# Covering Squares with Unit Squares

### David PatersonCSIRO MIT, Highett, Vic, Australiadavid.paterson@csiro.au

Introduction

The problem of covering squares with congruent squares has been around a long time. In 1931, Dudeney published a problem  in which a square table of area φ 1.618 was to be covered with 3 square tablecloths of area 1. The solution is shown below in Figure 1. Figure 1. Optimal covering with 3 squares

Alexander Soifer ,  considered the problem of finding the smallest number of unit squares that can cover a square of side n+ε. We consider the dual problem of finding the side s(n) of the largest square that can be covered with n unit squares.

From area considerations, it is trivial that s(n) ≤ √n, and from s(n2) = n and monotonicity we have s(n) ≥ n . When the decimal part of √n is smaller than 1/2, this is the best known lower bound. Thus we only consider n where the decimal part of √n is at least 1/2. (This is similar to the corresponding packing problem of packing n unit squares inside the smallest square . When n is small and the decimal part of √n is larger than 1/2, the optimal packings seem to be trivial.)

These best-known coverings seem to fall into 4 groups:

I) a large square in the lower left corner, with additional squares covering the bent strip along the upper and right hand edges.

II) two triangular "staircases" of squares in the lower left and upper right corners, with additional squares covering the main diagonal.

III) four triangular "staircases" of squares in the corners, with a large square "diamond" covering the center.

IV) compound coverings made by overlapping smaller best-known coverings.

We exhibit examples of each of these. Coverings not attributed to someone else were discovered by the second author.

Examples

When n = k2-1, the best-known covering is usually in group I, as shown in Figure 2. The covering in Figure 1 is also in this series. The first two coverings in Figure 2 are due to David Cantrell. Figure 2. Best-known coverings with 15, 24, and 35 squares (Type I)

Also, when n = k2-2, the best-known covering usually belongs (loosely) to group I, as shown in Figure 3. These were discovered by Trevor Green, Michael Kearney, and David Cantrell respectively. Figure 3. Best-known coverings with 7, 14, and 23 squares (Type I)

When k2 - k < n < k2-2, the best-known covering is often in group II, as shown in Figure 4. The first was discovered by David Cantrell.

Certain values of n lend themselves to a better covering in group III, as shown in Figure 5. The first was discovered by Trevor Green. Figure 4. Best-known coverings with 22, 31, 32, and 33 squares (Type II) Figure 5. Best-known coverings with 8, 13, and 21 squares (Type III)

Still other values of n lend themselves to a compound covering in group IV, as shown in Figure 6. These examples illustrate the general theorem that s(2n+2m) ≥ s(n)+s(m). Figure 6. Best-known coverings with 34 and 44 squares (Type IV)

The non-trivial conjectured values of s(n) are given in Table 1. A graph of the conjectured values of s(n)2 is given in Figure 7. Table 1. The non-trivial conjectured values of s(n) Figure 7. The conjectured values of s(n)2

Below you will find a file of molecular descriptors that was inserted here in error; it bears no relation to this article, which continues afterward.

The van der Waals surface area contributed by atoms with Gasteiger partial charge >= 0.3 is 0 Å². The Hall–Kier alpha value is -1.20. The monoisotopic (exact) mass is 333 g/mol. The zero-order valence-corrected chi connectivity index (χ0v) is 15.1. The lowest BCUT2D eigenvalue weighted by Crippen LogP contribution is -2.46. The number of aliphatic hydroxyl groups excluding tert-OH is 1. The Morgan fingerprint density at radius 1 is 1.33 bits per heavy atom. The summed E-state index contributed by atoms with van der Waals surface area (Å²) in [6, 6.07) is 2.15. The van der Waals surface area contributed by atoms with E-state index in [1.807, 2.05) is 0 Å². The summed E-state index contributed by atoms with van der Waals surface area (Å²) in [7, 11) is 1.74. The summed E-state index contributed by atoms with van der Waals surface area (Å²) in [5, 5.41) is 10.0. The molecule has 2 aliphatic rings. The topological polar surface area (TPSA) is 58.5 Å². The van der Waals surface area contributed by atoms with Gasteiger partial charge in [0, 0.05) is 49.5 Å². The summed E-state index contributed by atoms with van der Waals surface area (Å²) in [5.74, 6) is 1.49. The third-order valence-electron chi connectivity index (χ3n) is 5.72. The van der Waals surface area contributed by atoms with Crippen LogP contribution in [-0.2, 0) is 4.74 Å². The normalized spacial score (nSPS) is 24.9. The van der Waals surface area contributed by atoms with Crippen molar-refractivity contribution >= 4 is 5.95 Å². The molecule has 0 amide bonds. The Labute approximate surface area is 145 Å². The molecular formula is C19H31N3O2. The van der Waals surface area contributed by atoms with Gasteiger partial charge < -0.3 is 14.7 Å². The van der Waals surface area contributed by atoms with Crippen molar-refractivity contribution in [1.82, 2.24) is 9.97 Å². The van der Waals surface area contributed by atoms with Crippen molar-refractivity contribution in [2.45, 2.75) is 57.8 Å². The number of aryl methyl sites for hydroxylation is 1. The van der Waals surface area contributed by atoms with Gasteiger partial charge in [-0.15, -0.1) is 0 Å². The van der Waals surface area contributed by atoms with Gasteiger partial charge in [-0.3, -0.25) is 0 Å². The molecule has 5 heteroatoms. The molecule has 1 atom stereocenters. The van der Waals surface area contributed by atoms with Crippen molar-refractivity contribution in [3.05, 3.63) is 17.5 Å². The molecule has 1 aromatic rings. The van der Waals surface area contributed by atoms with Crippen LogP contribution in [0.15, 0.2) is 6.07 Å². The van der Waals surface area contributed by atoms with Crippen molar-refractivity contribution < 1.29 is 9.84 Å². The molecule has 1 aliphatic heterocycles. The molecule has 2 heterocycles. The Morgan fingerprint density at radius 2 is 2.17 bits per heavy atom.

Proofs

To show that s(2)=1, assume 2 squares can cover a larger square S. Then both squares must cover exactly two corners of S. Any square that covers the two left (or right) corners of S can cover no more than length 2√2-1 < 1 of the horizontal edges of S, a contradiction. The proofs of s(5)=2 and s(10)=3 are similar. To show that s(3)=√((√5+1)/2), assume 3 squares can cover a larger square S. We first show that each square covers a corner of S. Any square that covers the two left (or right) corners of S can cover no more than length 1/3 of a horizontal edge of S, so if two squares together cover all the corners, this leaves at least length 1/2 uncovered along two opposite sides of S, which a third square cannot cover. Thus each square covers a corner of S, and at least one square covers two corners.

We can assume each square is translated and rotated so as to cover as much of the perimeter of S as possible, and that a square T covers the top two corners. This only leaves one degree of freedom: the length R of the right side of S covered by T, as in Figure 8. It is easy to verify that the side of S is largest when R=0, which leads to the covering in Figure 1.  Figure 8. Covering a square with 3 squares

Unsolved Questions

1) Are the coverings presented here optimal? The optimal covering is known only when n = 2, 3, 5, 10, and square n.

2) What are the corresponding results for other shapes? Melissen  has considered the case of circles covering circles, but little is known about other shapes.

3) What are the results in higher dimensions? Even the case of 4 cubes "covering" a cube is unsolved.

References

 H. E. Dudeney, Puzzles and Curious Problems, Thomas Nelson and Sons Ltd., London 1931, Problem 219

 E. Friedman, "Packing Unit Squares in Squares: A Survey and New Results", Electronic Journal of Combinatorics, DS7

 E. Friedman, "Squares Covering Squares", http://www.stetson.edu/~efriedma/squcosqu/

 J. B. M. Melissen, Packing and Coverings with Circles, PhD thesis, 1997 (Universiteit Utrecht)

 A. Soifer, "Cover-Up Squared", Geombinatorics XIV 4, 2005

 A. Soifer, "Cover-Up Squared II", Geombinatorics XV 1, 2005